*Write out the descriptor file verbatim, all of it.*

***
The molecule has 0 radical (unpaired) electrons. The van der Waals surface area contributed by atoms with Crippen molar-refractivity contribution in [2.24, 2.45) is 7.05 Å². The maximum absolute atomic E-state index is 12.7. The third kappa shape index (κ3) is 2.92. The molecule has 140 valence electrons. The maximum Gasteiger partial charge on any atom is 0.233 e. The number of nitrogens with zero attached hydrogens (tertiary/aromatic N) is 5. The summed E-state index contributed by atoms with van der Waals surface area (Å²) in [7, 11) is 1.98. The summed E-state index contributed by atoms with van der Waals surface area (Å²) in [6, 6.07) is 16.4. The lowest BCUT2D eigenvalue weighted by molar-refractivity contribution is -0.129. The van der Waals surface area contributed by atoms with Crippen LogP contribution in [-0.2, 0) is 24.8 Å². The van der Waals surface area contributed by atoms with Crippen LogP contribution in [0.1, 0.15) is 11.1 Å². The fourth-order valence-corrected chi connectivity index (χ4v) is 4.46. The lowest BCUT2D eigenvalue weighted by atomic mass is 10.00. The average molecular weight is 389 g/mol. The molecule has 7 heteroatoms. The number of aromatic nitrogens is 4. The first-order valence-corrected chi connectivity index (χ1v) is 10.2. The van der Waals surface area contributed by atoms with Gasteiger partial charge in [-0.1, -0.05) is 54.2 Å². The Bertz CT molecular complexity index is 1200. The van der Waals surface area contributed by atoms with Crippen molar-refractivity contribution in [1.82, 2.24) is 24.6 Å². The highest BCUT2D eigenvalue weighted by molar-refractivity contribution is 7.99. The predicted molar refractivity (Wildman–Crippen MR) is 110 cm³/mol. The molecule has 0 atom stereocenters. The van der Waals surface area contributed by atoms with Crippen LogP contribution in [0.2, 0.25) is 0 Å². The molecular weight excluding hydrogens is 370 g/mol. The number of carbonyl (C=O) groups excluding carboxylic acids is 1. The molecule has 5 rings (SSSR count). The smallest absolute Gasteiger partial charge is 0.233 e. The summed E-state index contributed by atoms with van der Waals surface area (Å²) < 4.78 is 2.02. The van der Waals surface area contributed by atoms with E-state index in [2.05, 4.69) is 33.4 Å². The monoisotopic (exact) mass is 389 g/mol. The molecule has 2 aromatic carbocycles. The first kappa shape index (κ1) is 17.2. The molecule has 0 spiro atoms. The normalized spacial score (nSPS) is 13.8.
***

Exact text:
The molecule has 0 radical (unpaired) electrons. The van der Waals surface area contributed by atoms with Crippen molar-refractivity contribution in [2.24, 2.45) is 7.05 Å². The maximum absolute atomic E-state index is 12.7. The third kappa shape index (κ3) is 2.92. The molecule has 140 valence electrons. The maximum Gasteiger partial charge on any atom is 0.233 e. The number of nitrogens with zero attached hydrogens (tertiary/aromatic N) is 5. The summed E-state index contributed by atoms with van der Waals surface area (Å²) in [7, 11) is 1.98. The summed E-state index contributed by atoms with van der Waals surface area (Å²) in [6, 6.07) is 16.4. The lowest BCUT2D eigenvalue weighted by molar-refractivity contribution is -0.129. The van der Waals surface area contributed by atoms with Crippen LogP contribution in [-0.2, 0) is 24.8 Å². The van der Waals surface area contributed by atoms with Crippen LogP contribution in [0.1, 0.15) is 11.1 Å². The fourth-order valence-corrected chi connectivity index (χ4v) is 4.46. The lowest BCUT2D eigenvalue weighted by atomic mass is 10.00. The average molecular weight is 389 g/mol. The molecule has 7 heteroatoms. The number of aromatic nitrogens is 4. The first-order valence-corrected chi connectivity index (χ1v) is 10.2. The van der Waals surface area contributed by atoms with Gasteiger partial charge in [-0.1, -0.05) is 54.2 Å². The Bertz CT molecular complexity index is 1200. The van der Waals surface area contributed by atoms with Crippen molar-refractivity contribution in [1.82, 2.24) is 24.6 Å². The highest BCUT2D eigenvalue weighted by molar-refractivity contribution is 7.99. The predicted molar refractivity (Wildman–Crippen MR) is 110 cm³/mol. The molecule has 0 atom stereocenters. The van der Waals surface area contributed by atoms with Crippen LogP contribution in [0.2, 0.25) is 0 Å². The molecular weight excluding hydrogens is 370 g/mol. The number of carbonyl (C=O) groups excluding carboxylic acids is 1. The molecule has 5 rings (SSSR count). The smallest absolute Gasteiger partial charge is 0.233 e. The summed E-state index contributed by atoms with van der Waals surface area (Å²) < 4.78 is 2.02. The van der Waals surface area contributed by atoms with E-state index in [2.05, 4.69) is 33.4 Å². The monoisotopic (exact) mass is 389 g/mol. The molecule has 2 aromatic carbocycles. The first kappa shape index (κ1) is 17.2. The molecule has 0 spiro atoms. The normalized spacial score (nSPS) is 13.8.